out of the program.

3. A jig saw puzzle laid out and ready to work on.

4. Crayons or markers, paper, field guides, and cards with teasers (one
subject per book): "Make a picture of a .....dragonfly / .....conch shell /
.......dachshund / ......dogwood / .....daisy / .....red eft / .......and
we will hang your picture in the library."

5. Hang an informative poster and pose an open-ended question about it that
people can give their opinions on.  For example: A poster of several kinds
of whales and a pad of paper with a question at the top:
If you were a whale, which whale would you like to be and why?
Divide the page vertically into columns headed:

6. Have a math teaser in graph form.  Invite people to add a sticker to the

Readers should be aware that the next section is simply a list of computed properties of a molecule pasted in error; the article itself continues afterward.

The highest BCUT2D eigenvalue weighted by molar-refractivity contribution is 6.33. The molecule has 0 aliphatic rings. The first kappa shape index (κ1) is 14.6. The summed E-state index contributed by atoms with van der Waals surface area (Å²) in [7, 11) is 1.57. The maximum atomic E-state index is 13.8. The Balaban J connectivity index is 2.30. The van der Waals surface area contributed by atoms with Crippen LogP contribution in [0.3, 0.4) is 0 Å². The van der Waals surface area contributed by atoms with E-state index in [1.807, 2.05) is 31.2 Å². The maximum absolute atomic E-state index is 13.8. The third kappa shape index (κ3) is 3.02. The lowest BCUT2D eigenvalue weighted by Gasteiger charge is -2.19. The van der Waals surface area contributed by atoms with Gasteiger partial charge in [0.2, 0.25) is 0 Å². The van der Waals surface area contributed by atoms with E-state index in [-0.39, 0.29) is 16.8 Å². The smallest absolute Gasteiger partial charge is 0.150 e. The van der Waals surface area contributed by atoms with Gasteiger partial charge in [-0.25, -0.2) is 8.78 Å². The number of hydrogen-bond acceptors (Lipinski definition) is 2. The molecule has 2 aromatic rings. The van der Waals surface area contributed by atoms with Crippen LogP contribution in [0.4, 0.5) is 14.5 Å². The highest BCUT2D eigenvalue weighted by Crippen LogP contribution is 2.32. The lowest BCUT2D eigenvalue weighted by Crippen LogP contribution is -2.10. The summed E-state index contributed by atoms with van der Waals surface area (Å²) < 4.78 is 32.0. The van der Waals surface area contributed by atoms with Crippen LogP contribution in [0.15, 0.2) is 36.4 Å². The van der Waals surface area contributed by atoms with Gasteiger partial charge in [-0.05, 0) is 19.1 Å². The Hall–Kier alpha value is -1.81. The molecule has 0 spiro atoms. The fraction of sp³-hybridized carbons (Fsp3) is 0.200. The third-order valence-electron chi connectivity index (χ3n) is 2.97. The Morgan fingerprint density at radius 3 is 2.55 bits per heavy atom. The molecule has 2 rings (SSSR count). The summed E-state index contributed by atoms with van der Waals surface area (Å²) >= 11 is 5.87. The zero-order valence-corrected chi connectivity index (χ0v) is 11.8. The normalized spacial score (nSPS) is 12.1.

column that reflects their situation.
For example: Make a poster with horizontal columns.  The beginning of each
column is the name of a pet, eg: dog, cat, turtle, fish, horse. Include a
column that says "No pet".  Have people add one sticker to the column of
the pet they have at home.  Other ideas for graphs are limitless.  You
could ask food preferences or favorite sports or birthday month, etc.
Announce the results the next day.

7. Have a stack of summer reading lists or book marks to take home.
(I have a summer list for anyone to copy at the following site:
I would like to suggest a power point presentation explaining your
program, maybe showing kids using the resources - something simple but
flashy and professional. Put your power point presentation on an automatic
slide show setting and just let it go. Parents will be drawn to it,
especially if you have music to go along with it, and they will think you
are a technology whiz!!